I was denied access to entering the UK. Well, that’s not entirely true: It was for 20 minutes, but 20 minutes that felt like 5 hours. Here’s what happened: I got off the plane and walked up to the man who reads my ‘landing card’ and checks out my passport. He was a short Pakistani man, and grabbed my passport from me. He had an awesome mustache. Here’s how the conversation went:
How long are you staying in London
I’m not sure how long. I know my next stop is Edinburgh, where I’ll be meeting a couple friends.
Do you have their addresses? Are you meeting anyone in the airport? Do you have over 100 [British] pounds on you?
Nope no and no.
He continues to ask me very detailed questions about the trip, and I reply straightforwardly. I keep telling him items on my itinerary, and he keeps telling me that their aren’t concrete plans that he can stamp or use to prove that I won’t become a drain on the British monetary fund.
Ok, then do you have a return ticket?
Yes. [I show him the ticket that shows me leaving London on May 1st, 7 months later]
Ok. I’m going to deny you entry. [He starts writing on my landing card the terms of the deportment]. Because you are staying longer than four months in the country, you aren’t studying, aren’t working, and you have no proof of funds in your accounts, you cannot enter the country. He says that as far as he knows, I am staying in London for 7 months. I’m not allowed to do that. I must be deported.
At this point, I’m trying to explain away myself PROMISING HIM that I will get a ticket to Copenhagen, Denmark the instant I get into my hostel (which I don’t have a reservation form for) but he only writes down these intimate promises on the back of my landing card, which has become a massive laundry list of my infractions.
One thing that helps is when I tell him I have a Eurail pass that doesn’t work in England (but works in Ireland, Germany, Italy, France… and so on). I tell him it lasts for two months once I activate it, and I can travel for 10 days within that 2 month period. He says no can do, because it is still no guarantee that I will use that Eurail pass.
So this great guy fills the back of a landing card with all my 7 month supposed plan, and then says ‘Excuse me sir’–the nicest thing I’ve heard all day, and walks up to an observation booth where he gets this landing card cleared (and begins the process of shipping me back to New York City). He brought with him my passport, my plane ticket, my return ticket itinerary printout, and my Eurail pass.
I can see him through the 20% tinted observation booth windows, and he’s talking to a young woman who’s clearly in charge. He doesn’t talk to her for longer than 2 minutes, then walks back to my booth, looks around for something on the desk, then goes to another desk and brings back a stamp. It appears I do not have to crap all over the floor, because he stamps my passport, and says this: “Because your Eurail pass expires in two months we will allow you in the country.” I say thanks, I’ll read up on my travel requirements in the future, and so on… and I skitter off. The funny thing is, my Eurail pass doesn’t expire in two months. It only lasts for two months once I activate it, and I can activate it as late as February 26th! Ha hah! By Trafalgar, that’s as long as it takes for me to take the money out of every bloody fountain here and send the British economy to ruins! I was so overwhelmed with luck, I tripped on a old woman’s rolly thing and had a nice tumble.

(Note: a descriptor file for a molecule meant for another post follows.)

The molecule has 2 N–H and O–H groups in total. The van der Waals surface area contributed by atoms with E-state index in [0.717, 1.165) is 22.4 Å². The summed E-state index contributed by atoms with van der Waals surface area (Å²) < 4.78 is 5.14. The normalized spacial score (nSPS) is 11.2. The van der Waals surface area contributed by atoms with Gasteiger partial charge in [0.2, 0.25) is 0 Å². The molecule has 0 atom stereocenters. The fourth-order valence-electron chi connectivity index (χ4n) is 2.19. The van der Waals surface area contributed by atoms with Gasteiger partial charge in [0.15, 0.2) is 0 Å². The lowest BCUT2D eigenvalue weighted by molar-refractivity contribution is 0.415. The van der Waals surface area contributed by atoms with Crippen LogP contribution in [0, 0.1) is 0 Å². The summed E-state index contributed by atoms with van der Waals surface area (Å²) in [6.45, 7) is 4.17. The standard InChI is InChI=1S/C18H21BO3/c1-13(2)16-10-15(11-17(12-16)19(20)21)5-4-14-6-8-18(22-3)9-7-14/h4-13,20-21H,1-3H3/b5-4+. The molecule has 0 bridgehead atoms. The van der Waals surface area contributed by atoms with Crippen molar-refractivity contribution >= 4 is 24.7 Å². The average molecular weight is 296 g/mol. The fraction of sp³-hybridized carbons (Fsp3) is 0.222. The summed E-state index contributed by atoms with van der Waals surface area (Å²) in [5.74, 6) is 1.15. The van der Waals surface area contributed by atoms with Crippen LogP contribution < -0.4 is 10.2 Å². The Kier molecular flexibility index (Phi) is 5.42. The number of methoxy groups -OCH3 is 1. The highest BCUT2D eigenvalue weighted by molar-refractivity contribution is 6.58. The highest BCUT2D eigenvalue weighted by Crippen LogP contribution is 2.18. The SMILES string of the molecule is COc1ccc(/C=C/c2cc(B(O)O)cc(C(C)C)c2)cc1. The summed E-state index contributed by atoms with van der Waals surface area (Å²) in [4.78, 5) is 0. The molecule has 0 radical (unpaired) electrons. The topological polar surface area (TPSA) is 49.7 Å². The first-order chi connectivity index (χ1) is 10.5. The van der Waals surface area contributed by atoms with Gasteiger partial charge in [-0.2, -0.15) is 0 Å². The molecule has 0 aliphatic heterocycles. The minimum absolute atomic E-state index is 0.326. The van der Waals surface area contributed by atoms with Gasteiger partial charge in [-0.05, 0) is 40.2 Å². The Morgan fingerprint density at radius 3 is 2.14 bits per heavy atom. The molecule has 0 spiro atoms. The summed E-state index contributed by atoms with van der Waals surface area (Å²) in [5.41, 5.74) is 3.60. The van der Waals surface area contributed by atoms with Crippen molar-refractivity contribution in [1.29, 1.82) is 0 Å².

I got another stress barf feeling when I was riding on the underground away from Heathrow. I was on the picadilly line, and after two stops there was an announcement: “Due to a security issue, we must ask you to disembark from this train at the next stop.” I was sure that the kind Pakistani man who let me enter the country discovered his error, and had alerted the nation. Turns out it wasn’t for me, but you can only imagine the looks thrown towards the tall, sweaty, and now short-haired bloke with the massive backpack under his watchful eye.
Dear British High Commission, I won’t be in your country too long, though your employee may have made a mistake. Before you know it, I’ll be riding donkeys in Turkey. I hope I haven’t been an inconvenience.
Besides that business, London is an amazing colorful, fast-moving (but polite) brickey city. The cars jump out from the wrong ways down the cobbley streets, but the water tastes good, things only cost 3 times much as they do in the U.S., and I’m having a great time on my own.